Civil society organizations say child marriage is also perpetuated by the absence of secondary schools in rural areas forcing girls not to look beyond primary and O’level.
“We have no A-Level schools in Buyende,” a girl child said at the summit on Friday adding that students don’t look beyond O-Level and end up getting married.
“In my district Buyende, Child Marriage is the order of the day and has been made normal, this is worrying for us the girls,” another girl said.
Mr. Mondo Kyateeka, the Commissioner for Youth, Ministry of Gender, Labour and Social Development (MGLSD) during the summit said that; “society begins to rot if we keep quiet on things that matter like child marriage, teenage pregnancy, and FGM.”
He said about one billion girls are [sexually] abused annually, globally.
“Children’s voices are supreme in programming and all children should be protected from violence. Child marriage is primitive and barbaric. The emphasis today should be on capitalising human capital,” commissioner Kyateeka said.
The World Bank’s 10th edition of the Uganda Economic Update estimates the negative impact of child marriage, early childbearing, and the low educational attainment of the many girls affected by the two, on a wide range of development indicators.
Estimates of the cost of child marriage to the economy are also made. The cost of not taking action now is high and will run into billions of dollars a year by 2030.
The report reviews the literature on the types of intervention that can work to empower adolescent girls and specifically calls for greater investment in girls’ education; for providing opportunities to girls who are out of school and cannot go back, and for equipping adolescent girls with life skills and knowledge of reproductive health.
The report shows that close relationships exist between child marriage, teen pregnancy, and the low level of education reached by large numbers of girls.
It shows that child marriage is likely to be the cause of more than half of babies born to under 18s and so that ending it could reduce early childbearing by the same amount.
Ms. Nabachwa said that both child marriage and early childbearing force girls to drop out of school. Also according to the report, early pregnancy and marriage are major reasons for this.
The report’s analysis suggests that depending on how early a girl marries, child marriage reduces the likelihood of completing secondary school by 12 to 23 percentage points.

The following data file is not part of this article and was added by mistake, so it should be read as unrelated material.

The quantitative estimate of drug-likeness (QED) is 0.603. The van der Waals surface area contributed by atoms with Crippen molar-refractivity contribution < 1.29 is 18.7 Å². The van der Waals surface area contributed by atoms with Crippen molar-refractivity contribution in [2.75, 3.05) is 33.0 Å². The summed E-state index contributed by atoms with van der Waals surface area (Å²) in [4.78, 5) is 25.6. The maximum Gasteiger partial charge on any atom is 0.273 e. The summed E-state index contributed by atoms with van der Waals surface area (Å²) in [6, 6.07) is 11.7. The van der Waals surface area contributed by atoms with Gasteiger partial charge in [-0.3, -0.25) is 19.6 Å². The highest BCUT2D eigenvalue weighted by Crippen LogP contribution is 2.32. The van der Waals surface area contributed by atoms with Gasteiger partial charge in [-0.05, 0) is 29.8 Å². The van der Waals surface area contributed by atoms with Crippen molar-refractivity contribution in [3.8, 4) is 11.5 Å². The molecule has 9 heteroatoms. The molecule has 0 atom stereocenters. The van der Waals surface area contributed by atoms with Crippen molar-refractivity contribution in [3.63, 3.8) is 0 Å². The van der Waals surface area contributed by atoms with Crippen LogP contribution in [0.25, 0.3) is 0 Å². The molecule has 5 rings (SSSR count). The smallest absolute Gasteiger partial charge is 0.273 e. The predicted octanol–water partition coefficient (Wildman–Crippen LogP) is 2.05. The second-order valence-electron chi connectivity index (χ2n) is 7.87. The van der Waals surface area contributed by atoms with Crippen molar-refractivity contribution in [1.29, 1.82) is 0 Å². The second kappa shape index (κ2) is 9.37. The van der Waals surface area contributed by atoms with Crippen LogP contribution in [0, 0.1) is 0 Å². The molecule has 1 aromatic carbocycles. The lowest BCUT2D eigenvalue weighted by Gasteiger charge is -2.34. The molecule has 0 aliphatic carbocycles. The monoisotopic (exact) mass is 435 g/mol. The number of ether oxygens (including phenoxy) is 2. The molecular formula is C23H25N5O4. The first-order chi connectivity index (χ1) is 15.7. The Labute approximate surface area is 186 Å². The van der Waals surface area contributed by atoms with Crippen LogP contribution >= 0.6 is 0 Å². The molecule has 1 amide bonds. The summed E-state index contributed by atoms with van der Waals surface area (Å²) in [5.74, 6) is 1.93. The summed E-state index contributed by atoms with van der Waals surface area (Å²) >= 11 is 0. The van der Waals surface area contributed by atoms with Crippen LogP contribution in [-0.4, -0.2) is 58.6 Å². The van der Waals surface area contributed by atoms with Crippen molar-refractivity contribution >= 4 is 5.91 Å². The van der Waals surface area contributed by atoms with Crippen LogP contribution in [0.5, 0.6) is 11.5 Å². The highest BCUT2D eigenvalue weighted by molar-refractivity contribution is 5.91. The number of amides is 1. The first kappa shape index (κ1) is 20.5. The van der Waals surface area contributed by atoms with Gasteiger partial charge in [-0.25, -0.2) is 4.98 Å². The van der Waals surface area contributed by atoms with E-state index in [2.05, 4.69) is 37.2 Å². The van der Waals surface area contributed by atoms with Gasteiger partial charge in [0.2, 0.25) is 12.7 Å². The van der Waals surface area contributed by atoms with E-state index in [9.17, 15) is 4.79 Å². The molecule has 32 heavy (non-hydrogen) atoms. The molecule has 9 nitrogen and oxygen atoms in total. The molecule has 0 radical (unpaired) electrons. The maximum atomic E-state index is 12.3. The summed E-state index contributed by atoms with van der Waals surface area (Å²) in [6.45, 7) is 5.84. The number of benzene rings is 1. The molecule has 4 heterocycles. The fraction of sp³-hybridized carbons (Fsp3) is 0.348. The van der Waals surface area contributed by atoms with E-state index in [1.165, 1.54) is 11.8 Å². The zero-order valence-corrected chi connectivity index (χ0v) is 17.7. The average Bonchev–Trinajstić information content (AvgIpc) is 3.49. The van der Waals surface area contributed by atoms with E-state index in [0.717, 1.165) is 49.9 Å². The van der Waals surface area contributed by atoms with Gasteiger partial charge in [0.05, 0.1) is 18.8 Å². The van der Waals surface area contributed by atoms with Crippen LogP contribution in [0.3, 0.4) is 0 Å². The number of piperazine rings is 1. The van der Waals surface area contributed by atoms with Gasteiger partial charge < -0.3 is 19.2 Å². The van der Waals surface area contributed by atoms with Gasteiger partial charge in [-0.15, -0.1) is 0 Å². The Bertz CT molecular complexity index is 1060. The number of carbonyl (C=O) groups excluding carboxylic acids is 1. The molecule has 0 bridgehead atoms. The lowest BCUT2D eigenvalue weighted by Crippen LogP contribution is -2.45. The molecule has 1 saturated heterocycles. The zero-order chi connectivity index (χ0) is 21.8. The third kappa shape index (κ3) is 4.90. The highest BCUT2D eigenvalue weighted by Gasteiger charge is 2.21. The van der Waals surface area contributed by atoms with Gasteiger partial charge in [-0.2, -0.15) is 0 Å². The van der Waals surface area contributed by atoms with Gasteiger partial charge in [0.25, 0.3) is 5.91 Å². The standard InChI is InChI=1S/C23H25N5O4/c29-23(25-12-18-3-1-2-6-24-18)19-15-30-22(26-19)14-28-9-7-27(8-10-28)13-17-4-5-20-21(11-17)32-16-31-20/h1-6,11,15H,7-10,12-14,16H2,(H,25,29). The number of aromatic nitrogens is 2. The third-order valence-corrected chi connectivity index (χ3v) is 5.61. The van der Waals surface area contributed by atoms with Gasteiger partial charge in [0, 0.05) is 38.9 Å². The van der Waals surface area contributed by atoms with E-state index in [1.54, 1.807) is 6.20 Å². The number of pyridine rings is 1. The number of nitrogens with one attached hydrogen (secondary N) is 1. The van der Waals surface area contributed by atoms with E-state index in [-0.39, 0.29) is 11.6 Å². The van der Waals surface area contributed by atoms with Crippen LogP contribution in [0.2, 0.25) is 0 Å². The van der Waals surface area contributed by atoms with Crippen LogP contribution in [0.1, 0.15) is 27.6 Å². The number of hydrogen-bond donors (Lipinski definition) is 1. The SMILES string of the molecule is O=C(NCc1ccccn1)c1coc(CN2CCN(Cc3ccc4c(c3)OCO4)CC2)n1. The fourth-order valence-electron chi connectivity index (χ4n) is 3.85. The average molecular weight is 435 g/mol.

Once a girl is married, it is very difficult for her to stay at school, whatever her age. In contrast, keeping girls in secondary school substantially reduces the likelihood they will marry or have children early, says Nabachwa.
The situation analysis of child poverty and deprivation in Uganda per 2014, rates Child Marriages at 57 percent. Northern Uganda at 59 percent followed by the Western 58 percent, East Central 52 percent, West Nile at 50 percent, Central at 46 percent, South West 37 percent and Kampala at 21 percent.
Impact of child marriage, early childbearing
Mary Lydia one of the students at the summit said: “I got tricked by my fellow classmate and got pregnant. My parents kicked me out of their house, which forced me to marriage I lost my baby during delivery and my aunt helped me get back to school after realizing I was not ready for marriage.”
Uganda’s fertility rate stands at 5.9 children per woman, above the Sub-Saharan average of 4.8. This high fertility rate is attributed in part to the low use of contraceptives, but high rates of child marriage and early childbearing also play an important role.
Ending child marriage would reduce fertility by 8 percent nationally, and could lower the country’s overall population growth rate of 3 percent by 0.17 percent according to the World Bank. If child marriage were ended today, it is estimated that the benefit—in terms of the higher standards of living that would be generated thanks to lower population growth—would reach US$2.4 billion a year by 2030.
There are other risks associated with early marriage: Girls who marry before 18 are at a higher risk of dying in childbirth. When a child is born of a mother younger than 18, research shows there is a higher risk of him or her suffering from either stunting (physical and mental underdevelopment through undernutrition or mortality under the age of 5. The economic benefits that resulting from a reduction of these could reach US$275 million per year by 2030.
Under Ugandan law, child marriage is a crime. Global research, suggesting that girls who marry early are more likely to experience physical, psychological, and sexual abuse and violence from their partners than those who marry as adults, applies also to Uganda.